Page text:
2011 revolution ‘was the wrong cure to the wrong diagnosis’: Sisi


Egyptian President Abdel Fattah al-Sisi reflected on several aspects of the country’s past on Thursday, in his speech at the 29th Armed Forces Educational Symposium.

The president first addressed Egypt’s 1967 and 1973 wars with Israel – with notable timing, as the 1973 war was also fought in October. “I belong to the generation that lived through two eras. In the first era, the battle was clear, and we knew the enemy, as well as our capabilities. We lost the army in 1967, but we did not lose faith.”

Sisi then reflected on Egypt’s underdog status before leading the 1973 Arab confrontation against Israel: “although the power difference was huge, this does not shame Egypt, nor its army. If I am riding a SEAT and you a Mercedes, let’s be honest, the Mercedes should definitely win.” Sisi went on to describe Egypt’s “great win” as what forced its neighbor to concede, and accept peace.

“Therefore, only real men can win such a race. This [1973 win] was a miracle, achieved with honor and decision.”

However, Sisi maintained that “the war has not ended, but its means and tools have changed…My question to the army, police, universities, state institutions and the youth is: are we going to abandon Egypt or stand with it?”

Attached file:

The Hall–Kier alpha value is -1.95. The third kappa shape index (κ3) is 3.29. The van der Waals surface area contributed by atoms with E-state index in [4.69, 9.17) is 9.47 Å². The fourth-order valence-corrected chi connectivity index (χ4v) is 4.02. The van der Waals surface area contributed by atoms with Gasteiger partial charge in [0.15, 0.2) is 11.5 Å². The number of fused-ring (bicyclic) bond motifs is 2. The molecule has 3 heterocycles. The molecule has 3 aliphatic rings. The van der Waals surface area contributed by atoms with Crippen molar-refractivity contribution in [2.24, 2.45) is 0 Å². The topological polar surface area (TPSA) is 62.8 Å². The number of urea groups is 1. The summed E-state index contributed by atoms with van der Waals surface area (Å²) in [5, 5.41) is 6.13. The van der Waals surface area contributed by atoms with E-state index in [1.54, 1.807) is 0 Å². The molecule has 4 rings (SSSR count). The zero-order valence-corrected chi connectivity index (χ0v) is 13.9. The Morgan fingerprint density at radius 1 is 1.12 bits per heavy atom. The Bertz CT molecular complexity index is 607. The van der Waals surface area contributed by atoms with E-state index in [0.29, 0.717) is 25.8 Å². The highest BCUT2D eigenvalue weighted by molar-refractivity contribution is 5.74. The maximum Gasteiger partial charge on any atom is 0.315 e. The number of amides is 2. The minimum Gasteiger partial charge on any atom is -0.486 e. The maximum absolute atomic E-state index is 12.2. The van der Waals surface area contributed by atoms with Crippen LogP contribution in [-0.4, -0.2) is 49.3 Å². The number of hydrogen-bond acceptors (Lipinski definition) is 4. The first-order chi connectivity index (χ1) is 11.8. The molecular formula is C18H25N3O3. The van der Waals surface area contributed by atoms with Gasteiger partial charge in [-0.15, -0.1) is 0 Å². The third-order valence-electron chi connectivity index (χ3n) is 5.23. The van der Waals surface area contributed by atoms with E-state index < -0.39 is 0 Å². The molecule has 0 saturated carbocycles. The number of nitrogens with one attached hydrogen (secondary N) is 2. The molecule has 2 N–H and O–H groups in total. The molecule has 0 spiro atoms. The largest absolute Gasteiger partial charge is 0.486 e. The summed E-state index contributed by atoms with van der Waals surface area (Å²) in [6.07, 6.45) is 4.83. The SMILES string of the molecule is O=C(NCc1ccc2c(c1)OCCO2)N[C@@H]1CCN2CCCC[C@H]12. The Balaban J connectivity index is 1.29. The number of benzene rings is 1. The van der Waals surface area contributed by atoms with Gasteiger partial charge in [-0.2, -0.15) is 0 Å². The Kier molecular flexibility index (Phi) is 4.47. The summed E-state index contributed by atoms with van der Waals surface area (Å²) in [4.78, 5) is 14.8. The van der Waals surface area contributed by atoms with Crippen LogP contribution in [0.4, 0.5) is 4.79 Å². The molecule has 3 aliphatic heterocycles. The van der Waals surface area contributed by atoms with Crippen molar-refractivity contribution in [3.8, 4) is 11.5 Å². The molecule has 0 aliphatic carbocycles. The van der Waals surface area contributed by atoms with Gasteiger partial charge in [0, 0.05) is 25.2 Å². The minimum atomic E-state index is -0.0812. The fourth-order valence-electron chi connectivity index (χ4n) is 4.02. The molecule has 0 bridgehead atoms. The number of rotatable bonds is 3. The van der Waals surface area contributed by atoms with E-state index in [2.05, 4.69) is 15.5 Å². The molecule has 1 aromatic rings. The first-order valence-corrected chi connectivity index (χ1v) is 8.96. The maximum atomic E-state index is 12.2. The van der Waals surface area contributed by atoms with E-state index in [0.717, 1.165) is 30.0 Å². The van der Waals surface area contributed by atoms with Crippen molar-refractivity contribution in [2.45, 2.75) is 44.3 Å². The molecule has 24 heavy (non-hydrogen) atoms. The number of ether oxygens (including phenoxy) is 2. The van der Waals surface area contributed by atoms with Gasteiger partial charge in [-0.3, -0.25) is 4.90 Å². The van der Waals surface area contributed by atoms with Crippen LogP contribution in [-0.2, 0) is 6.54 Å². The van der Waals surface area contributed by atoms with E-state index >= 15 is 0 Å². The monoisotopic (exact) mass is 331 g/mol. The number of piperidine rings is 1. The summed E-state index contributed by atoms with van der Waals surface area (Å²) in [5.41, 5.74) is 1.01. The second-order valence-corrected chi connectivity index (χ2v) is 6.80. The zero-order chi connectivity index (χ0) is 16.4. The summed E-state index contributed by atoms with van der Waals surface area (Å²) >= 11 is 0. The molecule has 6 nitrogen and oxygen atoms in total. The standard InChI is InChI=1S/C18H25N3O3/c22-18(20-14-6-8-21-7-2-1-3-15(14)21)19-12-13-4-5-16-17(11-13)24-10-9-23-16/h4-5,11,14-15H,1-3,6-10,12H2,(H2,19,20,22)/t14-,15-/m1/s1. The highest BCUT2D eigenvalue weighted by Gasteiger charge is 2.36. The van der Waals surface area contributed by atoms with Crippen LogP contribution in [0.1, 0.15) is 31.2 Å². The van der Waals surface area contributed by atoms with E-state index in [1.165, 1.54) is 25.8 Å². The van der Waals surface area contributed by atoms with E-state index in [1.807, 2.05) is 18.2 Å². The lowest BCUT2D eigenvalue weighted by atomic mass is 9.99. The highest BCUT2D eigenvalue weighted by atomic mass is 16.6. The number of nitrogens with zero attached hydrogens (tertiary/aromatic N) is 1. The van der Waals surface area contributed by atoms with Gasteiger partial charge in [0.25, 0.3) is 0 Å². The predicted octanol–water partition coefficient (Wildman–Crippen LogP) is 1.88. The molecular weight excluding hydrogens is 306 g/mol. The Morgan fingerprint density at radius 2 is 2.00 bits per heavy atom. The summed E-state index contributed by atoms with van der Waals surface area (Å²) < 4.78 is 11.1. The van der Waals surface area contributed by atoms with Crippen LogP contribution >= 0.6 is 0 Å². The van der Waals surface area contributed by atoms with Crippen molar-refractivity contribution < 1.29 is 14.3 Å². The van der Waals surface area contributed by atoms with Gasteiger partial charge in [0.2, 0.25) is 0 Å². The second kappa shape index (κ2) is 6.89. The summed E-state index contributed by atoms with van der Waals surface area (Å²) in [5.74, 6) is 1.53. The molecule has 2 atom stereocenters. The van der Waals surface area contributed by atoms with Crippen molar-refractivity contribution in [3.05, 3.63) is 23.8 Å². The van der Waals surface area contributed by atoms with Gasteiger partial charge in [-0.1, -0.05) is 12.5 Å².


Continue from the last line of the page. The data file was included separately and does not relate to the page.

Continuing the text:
“When we compare that time [1973] to now, the situation is completely different. The ambitions have increased.”

Sisi then addressed the 25th of January revolution against Hosni Mubarak in 2011, describing the entire process as off-logic.

“2011 was the wrong cure to the wrong diagnosis. People had the wrong vision that if we remove this [president] and bring this [president], the magic wand will solve their problems. Now I am being very honest when I say: now, the enemy is not visible. He lives among us.”

Sisi made a point by comparing captured terrorist Hesham Al-Ashmawi with Armed Forces commander Ahmed Al-Mansi, who was killed by Sinai militants. “Both were people, and both were policemen. But one of them got confused and possibly betrayed, while the other knew what it took to protect a country.”

“One we salute, and the other, we want to catch in order to punish.”

“All I ask from Egyptians is to protect this country the way they protected it, though knowledge and patience. We have to keep building, and every time you are sad, build more.”

Al-Ashmawi was apprehended by Libyan forces on Monday. The militant is reported to have been active in jihadist groups “Al-Morabetoon” and “Ansar Bait al-Maqdis,” and was allegedly responsible for more than 17 terrorist attacks including “The Third Arish Massacre” of 2015, which killed 29 and injured 60.

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